The Responsibility of the Oppressed

Whatever happened to the segment of the educated Myanmar or Burmese of all ethnic and religious backgrounds? When do we take responsibility for the failures of a society of which we play shapers and makers of public opinions? 

Except in situation involving inmates in what the renowned American sociologist Ervin Goffman calls 'total institutions', that is, the military, mental 'asylums' and prisons, there is also room for resistance and its ultimate aim, namely liberation.

The fact that Myanmar public, particularly those members with intellectual, cultural, ideological and spiritual influence over the rest of the society, have failed to stand up for the most wretched of Myanmar or Burma, the Rohingya is irrefutable.

This is a categorical societal failure, which cannot be explained adequately, much less defended, by saying that the oppressive military leaderships have systematically undermined the people's ability to think and act progressively. 

Yes, since 1962, Myanmar has been ruled by the anti-intellectual and deeply racist military leaderships, with the support of the Establishment Intellectuals and Professionals (opinion makers and technocrats).

Yes, the military has made serious attempts at propaganda shaping the public opinion on matters of strategic importance, such as the public's attitude and perspectives towards individuals, groups and communities whom the generals deem "threats to national security".

But a society, however oppressed is, not a total institution, like the armed forces, "mental asylums" and prisons. 

In fact, Myanmar's elites have never been intellectually or culturally cut off from the outside world.

Yes, the first 25 or 26 years of the military rule under General Ne Win was effectively isolationist - 'neutralist' as Ne Win put it. That stance was supported by the United States Government that wanted Ne Win to not align itself with either China or USSR.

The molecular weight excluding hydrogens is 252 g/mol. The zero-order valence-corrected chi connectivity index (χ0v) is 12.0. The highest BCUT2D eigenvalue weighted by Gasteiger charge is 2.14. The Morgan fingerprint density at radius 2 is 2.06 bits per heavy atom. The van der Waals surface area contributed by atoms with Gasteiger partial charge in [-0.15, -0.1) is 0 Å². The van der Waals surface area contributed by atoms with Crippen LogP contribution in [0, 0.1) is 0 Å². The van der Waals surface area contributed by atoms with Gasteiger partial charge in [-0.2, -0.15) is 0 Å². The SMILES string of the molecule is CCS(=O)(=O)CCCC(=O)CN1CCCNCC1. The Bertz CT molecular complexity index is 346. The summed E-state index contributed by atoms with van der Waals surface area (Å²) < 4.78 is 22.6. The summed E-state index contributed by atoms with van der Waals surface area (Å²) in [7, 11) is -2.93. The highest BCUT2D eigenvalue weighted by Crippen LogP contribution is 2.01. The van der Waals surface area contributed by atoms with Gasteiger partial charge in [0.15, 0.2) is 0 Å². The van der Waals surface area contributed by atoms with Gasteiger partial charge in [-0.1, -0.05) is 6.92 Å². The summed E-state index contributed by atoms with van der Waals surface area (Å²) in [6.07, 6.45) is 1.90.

But following the 8.8.88 uprisings, the isolation of the Burmese society effectively crumbled. Estimated 10,000 Myanmar activists and "average" citizens fled the country into Myanmar's immediate neighbourhoods such as Thailand and India.

Out of these 10,000, hundreds reached Western liberal societies. Scores of them received tremendous educational opportunities to resume their disrupted university and professional education some in world's top universities and colleges.

Educational opportunities completely free from Myanmar's dictatorial regimes since 1962 mean or ought to mean the cultivation of critical intellectual (ability to think for oneself) and a more progressive mindset.

Besides these 8888-incubated or -resultant Myanmar dissidents abroad, there are estimated 4-5 million Burmese. Not all of them are engaged in modern day-slavery such as shrimp farming and rubber plantation, or domestic servitude such as working as maids across the first-tiered ASEAN economies such as Malaysia, Thailand and Singapore. Some are employed in educational and professional sectors. 

Additionally, the number of Burmese who have received educational opportunities through the grant programs of the Open Society Institution (OSI) - renamed Open Society Foundations - and Aung San Suu Kyi's Prospect Burma are certainly in the thousands.